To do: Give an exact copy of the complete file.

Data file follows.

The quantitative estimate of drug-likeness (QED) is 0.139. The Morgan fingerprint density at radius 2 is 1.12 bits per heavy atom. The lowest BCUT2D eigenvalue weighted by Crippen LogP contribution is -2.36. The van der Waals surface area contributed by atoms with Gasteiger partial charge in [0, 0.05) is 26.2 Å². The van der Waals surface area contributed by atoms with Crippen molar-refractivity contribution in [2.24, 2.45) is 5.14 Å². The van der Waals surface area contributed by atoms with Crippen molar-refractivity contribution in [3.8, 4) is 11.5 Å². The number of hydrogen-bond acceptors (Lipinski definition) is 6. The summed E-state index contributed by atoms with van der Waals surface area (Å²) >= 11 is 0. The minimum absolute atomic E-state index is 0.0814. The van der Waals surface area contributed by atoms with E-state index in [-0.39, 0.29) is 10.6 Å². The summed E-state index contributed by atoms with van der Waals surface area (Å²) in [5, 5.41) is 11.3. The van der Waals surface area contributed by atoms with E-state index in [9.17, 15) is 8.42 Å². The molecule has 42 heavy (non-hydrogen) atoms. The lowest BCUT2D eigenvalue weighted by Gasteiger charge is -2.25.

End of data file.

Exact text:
The quantitative estimate of drug-likeness (QED) is 0.139. The Morgan fingerprint density at radius 2 is 1.12 bits per heavy atom. The lowest BCUT2D eigenvalue weighted by Crippen LogP contribution is -2.36. The van der Waals surface area contributed by atoms with Gasteiger partial charge in [0, 0.05) is 26.2 Å². The van der Waals surface area contributed by atoms with Crippen molar-refractivity contribution in [2.24, 2.45) is 5.14 Å². The van der Waals surface area contributed by atoms with Crippen molar-refractivity contribution in [3.8, 4) is 11.5 Å². The number of hydrogen-bond acceptors (Lipinski definition) is 6. The summed E-state index contributed by atoms with van der Waals surface area (Å²) >= 11 is 0. The minimum absolute atomic E-state index is 0.0814. The van der Waals surface area contributed by atoms with E-state index in [-0.39, 0.29) is 10.6 Å². The summed E-state index contributed by atoms with van der Waals surface area (Å²) in [5, 5.41) is 11.3. The van der Waals surface area contributed by atoms with E-state index in [9.17, 15) is 8.42 Å². The molecule has 42 heavy (non-hydrogen) atoms. The lowest BCUT2D eigenvalue weighted by Gasteiger charge is -2.25.